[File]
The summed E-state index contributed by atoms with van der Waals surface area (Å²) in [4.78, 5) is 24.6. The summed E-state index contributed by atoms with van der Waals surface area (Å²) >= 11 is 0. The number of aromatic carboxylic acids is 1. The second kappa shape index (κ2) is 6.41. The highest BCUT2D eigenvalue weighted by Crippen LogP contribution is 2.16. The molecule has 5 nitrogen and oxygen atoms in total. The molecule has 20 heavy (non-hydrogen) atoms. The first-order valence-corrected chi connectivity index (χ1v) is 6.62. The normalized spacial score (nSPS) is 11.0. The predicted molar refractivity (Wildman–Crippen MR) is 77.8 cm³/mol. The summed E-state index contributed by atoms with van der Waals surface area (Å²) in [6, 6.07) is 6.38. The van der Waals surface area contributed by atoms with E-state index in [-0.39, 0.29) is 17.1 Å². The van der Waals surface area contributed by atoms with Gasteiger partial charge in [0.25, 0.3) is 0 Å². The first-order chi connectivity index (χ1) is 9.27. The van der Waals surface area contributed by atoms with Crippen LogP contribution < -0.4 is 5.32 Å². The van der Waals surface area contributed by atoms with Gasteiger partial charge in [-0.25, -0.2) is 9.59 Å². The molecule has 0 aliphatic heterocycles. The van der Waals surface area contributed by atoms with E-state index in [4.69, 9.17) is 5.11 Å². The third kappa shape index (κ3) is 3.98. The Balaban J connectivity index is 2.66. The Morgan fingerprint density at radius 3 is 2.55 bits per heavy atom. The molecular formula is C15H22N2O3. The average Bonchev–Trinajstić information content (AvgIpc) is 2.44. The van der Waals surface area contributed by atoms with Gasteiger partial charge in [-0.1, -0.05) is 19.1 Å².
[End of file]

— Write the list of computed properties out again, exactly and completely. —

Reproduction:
The summed E-state index contributed by atoms with van der Waals surface area (Å²) in [4.78, 5) is 24.6. The summed E-state index contributed by atoms with van der Waals surface area (Å²) >= 11 is 0. The number of aromatic carboxylic acids is 1. The second kappa shape index (κ2) is 6.41. The highest BCUT2D eigenvalue weighted by Crippen LogP contribution is 2.16. The molecule has 5 nitrogen and oxygen atoms in total. The molecule has 20 heavy (non-hydrogen) atoms. The first-order valence-corrected chi connectivity index (χ1v) is 6.62. The normalized spacial score (nSPS) is 11.0. The predicted molar refractivity (Wildman–Crippen MR) is 77.8 cm³/mol. The summed E-state index contributed by atoms with van der Waals surface area (Å²) in [6, 6.07) is 6.38. The van der Waals surface area contributed by atoms with E-state index in [-0.39, 0.29) is 17.1 Å². The van der Waals surface area contributed by atoms with Gasteiger partial charge in [0.25, 0.3) is 0 Å². The first-order chi connectivity index (χ1) is 9.27. The van der Waals surface area contributed by atoms with Crippen LogP contribution < -0.4 is 5.32 Å². The van der Waals surface area contributed by atoms with Gasteiger partial charge in [-0.25, -0.2) is 9.59 Å². The molecule has 0 aliphatic heterocycles. The van der Waals surface area contributed by atoms with E-state index in [4.69, 9.17) is 5.11 Å². The third kappa shape index (κ3) is 3.98. The Balaban J connectivity index is 2.66. The Morgan fingerprint density at radius 3 is 2.55 bits per heavy atom. The molecular formula is C15H22N2O3. The average Bonchev–Trinajstić information content (AvgIpc) is 2.44. The van der Waals surface area contributed by atoms with Gasteiger partial charge in [-0.1, -0.05) is 19.1 Å².